Melbourne's Comedy Festival has reversed a decision to keep registration fees paid by comedians who never got to perform, after coming under pressure from the artistic community and government.
Anger spread through Australia's comedy community on Thursday night after they received an email from organisers saying their Melbourne International Comedy Festival registration fees would not be refunded – despite the festival being cancelled before it could begin due to the coronavirus pandemic.
The standard fee was $525 for Australian performers presenting a show at the festival – more for international artists and less for one-night gigs. Altogether it represented hundreds of thousands of dollars worth of income for the festival.
Melbourne International Comedy Festival was cancelled in the wake of the coronavirus pandemic. Credit:Darrian Traynor
The email said "many outcomes associated with registration fees had already been delivered" such as the official program guide, registration portal, website, publicity and promotion.
A festival spokeswoman said performers would be refunded all venue-related fees in full, which represented a much bigger fraction of the costs for comedians. She emphasised that the festival had already invested heavily in preparing the festival and promoting it.
The festival has also set up a donation process on its website to allow ticketholders to contribute directly to artists and support crew. If ticketholders decide to donate their ticket price rather than seek a refund, the entire amount (minus a credit card fee) will go back to the artists.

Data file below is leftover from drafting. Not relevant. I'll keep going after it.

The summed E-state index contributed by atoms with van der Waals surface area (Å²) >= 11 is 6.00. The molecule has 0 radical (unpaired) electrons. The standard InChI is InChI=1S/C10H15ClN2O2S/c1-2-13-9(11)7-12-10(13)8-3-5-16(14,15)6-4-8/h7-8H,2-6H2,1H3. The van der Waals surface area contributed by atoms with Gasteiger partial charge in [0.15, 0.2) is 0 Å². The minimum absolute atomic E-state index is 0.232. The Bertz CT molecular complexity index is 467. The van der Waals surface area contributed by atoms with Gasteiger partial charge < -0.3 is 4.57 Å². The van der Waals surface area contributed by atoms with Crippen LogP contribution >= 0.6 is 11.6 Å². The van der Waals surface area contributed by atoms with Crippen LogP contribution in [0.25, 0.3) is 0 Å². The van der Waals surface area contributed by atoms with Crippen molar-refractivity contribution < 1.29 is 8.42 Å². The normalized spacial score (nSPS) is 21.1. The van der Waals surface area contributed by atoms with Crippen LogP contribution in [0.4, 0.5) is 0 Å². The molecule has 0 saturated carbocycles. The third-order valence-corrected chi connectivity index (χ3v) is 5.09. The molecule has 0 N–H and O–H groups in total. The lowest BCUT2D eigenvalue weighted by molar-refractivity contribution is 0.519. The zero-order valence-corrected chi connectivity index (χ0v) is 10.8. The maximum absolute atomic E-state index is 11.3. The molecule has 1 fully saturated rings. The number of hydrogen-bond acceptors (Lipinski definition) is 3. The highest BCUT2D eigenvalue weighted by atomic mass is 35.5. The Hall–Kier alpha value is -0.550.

But comedians were aggrieved by the email, taking to social media to share their shock and anger. For some performers the festival provides a big chunk of their income for the year – and with live performances, tours and festivals cancelled worldwide they are in immediate financial straits.
Comedian Mitch Garling asked why the registration fees rather than government grants were being used to cover the festival's marketing costs.
Simon Green, an artist who has performed at previous festivals, said he was "disgusted" to hear of the decision.
"What sickened me further was seeing your social media encourage the community to give refunds back to artists, while you yourselves are not helping," he wrote in a letter to the festival. "You know more than anyone the difficulties artists face scraping together money to put up their shows. Artists are consistently researched as some of the least paid workers in Australia.
"You are a long-established institution with far more protections than the average artists."
But the festival will face its own financial woes with the loss of the majority of its 2020 revenue.The City of Melbourne lobbied heavily for the festival to reverse its decision – which was done Friday afternoon.
The Age was a media partner of the 2020 Melbourne International Comedy Festival.
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